PUVA is also used in the treatment of widespread vitiligo with satisfactory results, although UVB is the preferred phototherapy option because of near equivalent efficacy and fewer side effects (Guan et al, 2015). PUVA induces repigmentation by varying mechanisms such as stimulation of melanogenesis, immunomodulation, and activation of growth factors, although the exact mechanism is still speculative. (Shenoi and Prabhu, 2014). The goal of PUVA therapy for vitiligo is to induce a phototoxic reaction, which is then followed by pigmentation of skin. PUVA-induced erythema usually appears hours to after exposure to UVA radiation; however, PUVA-induced pigmentation can occur even in the absence of erythema (ibid).
Mycosis fungoides (MF) is the most common form of cutaneous T-cell lymphoma, which comprises a heterogeneous group of non-Hodgkin lymphomas that are the result of a clonal proliferation of aberrant T cells (Bolognia et al, 2012). The clinical presentation includes red, scaly, and sometimes poikilodermatous (mottled pigmentation) patches and plaques that often itch. MF has a chronic and indolent course defined by treatment-responsive remissions and subsequent relapses (Trautinger, 2011). In many patients, the disease remains confined in the patches and plaques of skin for years to decades, and thus makes it an appropriate target for topical therapies. Conventional treatment strategies include topical corticosteroids, topical cytotoxic agents such as nitrogen mustard (mechlorethamine), and UV radiation. However, extracutaneous involvement occurs in up to 30% of patients and portends a poor prognosis (ibid). More advanced stages of MF require more aggressive treatment such as systemic chemotherapy, systemic retinoids, biological therapies, as well radiation therapies (Bolognia et al, 2012).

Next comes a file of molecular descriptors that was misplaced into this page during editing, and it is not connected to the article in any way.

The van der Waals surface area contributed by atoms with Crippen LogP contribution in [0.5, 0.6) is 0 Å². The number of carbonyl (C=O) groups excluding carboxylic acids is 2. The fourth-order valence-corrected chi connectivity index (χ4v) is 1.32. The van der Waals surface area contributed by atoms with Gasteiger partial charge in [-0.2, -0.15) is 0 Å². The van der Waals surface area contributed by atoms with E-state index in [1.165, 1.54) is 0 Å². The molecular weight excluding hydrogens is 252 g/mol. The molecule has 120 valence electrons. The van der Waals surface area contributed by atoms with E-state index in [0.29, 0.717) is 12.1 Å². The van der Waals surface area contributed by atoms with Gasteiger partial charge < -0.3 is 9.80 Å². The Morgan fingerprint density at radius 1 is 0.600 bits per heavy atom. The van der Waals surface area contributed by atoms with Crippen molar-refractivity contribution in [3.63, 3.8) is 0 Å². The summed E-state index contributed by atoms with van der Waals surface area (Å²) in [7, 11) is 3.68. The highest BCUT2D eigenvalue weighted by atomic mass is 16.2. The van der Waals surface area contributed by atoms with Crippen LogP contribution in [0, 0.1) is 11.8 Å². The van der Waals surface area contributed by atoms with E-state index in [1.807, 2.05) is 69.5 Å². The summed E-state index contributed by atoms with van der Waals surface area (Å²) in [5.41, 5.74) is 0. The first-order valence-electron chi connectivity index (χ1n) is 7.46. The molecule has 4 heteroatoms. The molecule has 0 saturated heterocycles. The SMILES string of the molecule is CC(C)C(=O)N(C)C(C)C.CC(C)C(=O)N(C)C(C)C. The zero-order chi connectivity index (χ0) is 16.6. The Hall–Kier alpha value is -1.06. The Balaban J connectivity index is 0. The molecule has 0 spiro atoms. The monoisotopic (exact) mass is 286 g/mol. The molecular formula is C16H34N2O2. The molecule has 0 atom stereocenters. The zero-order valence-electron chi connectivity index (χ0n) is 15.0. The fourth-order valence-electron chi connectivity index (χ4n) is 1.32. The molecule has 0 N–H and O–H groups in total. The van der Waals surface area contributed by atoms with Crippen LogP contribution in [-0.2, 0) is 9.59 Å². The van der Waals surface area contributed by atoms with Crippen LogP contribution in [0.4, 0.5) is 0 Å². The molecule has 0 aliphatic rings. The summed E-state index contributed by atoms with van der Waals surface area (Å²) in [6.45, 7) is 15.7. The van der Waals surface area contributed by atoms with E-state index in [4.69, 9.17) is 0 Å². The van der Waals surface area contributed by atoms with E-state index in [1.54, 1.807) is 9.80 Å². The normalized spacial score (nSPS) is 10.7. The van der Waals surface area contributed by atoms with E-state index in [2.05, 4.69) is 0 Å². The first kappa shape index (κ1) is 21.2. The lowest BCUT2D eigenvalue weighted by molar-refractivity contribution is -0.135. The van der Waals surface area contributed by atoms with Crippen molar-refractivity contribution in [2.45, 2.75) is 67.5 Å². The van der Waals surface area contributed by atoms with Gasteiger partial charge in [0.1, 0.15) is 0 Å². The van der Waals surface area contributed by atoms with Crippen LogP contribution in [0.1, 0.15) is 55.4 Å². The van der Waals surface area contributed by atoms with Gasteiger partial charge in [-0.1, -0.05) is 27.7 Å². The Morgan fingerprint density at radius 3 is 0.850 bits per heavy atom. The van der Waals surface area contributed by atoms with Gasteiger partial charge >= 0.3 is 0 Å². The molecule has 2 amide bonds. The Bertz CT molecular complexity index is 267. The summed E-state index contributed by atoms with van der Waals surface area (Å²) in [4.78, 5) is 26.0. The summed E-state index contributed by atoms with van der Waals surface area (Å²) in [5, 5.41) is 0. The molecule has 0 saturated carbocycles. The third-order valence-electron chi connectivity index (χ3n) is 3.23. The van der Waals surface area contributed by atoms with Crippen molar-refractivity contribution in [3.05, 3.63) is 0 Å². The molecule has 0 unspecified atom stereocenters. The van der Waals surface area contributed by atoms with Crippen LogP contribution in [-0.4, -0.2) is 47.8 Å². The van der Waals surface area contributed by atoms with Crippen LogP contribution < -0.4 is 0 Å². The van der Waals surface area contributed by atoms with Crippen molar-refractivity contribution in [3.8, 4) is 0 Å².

Lesions of MF frequently occur in non-sun-exposed areas of the body, and patients with early stage MF often benefit from exposure to natural sunlight. Thus, phototherapy and PUVA came to be recognized as effective therapeutic modalities in the management of mycosis fungoides. The proposed mechanisms for UVB phototherapy of MF include impairment of epidermal Langerhans cell function and alterations in cytokine production (Trautinger, 2011). Moreover, NB-UVB induces apoptosis of T lymphocytes (ibid). Infiltrating lymphocytes are strongly suppressed by PUVA, with variable effects on different T-cell subsets (ibid). PUVA is far more potent in inducing apoptosis in lymphocytes than in keratinocytes, which may explain its efficacy in CTCL as well as in inflammatory skin diseases (Bolognia et al, 2012). In addition, both UVB and PUVA therapies inhibit DNA replication and cause cell-cycle arrest. Response to phototherapy is related to the clinical appearance of the skin type (patch [flat lesion] stage MF responds better than the plaque [raised lesion] type) but not the extent of skin involvement (Boztepe et al, 2005).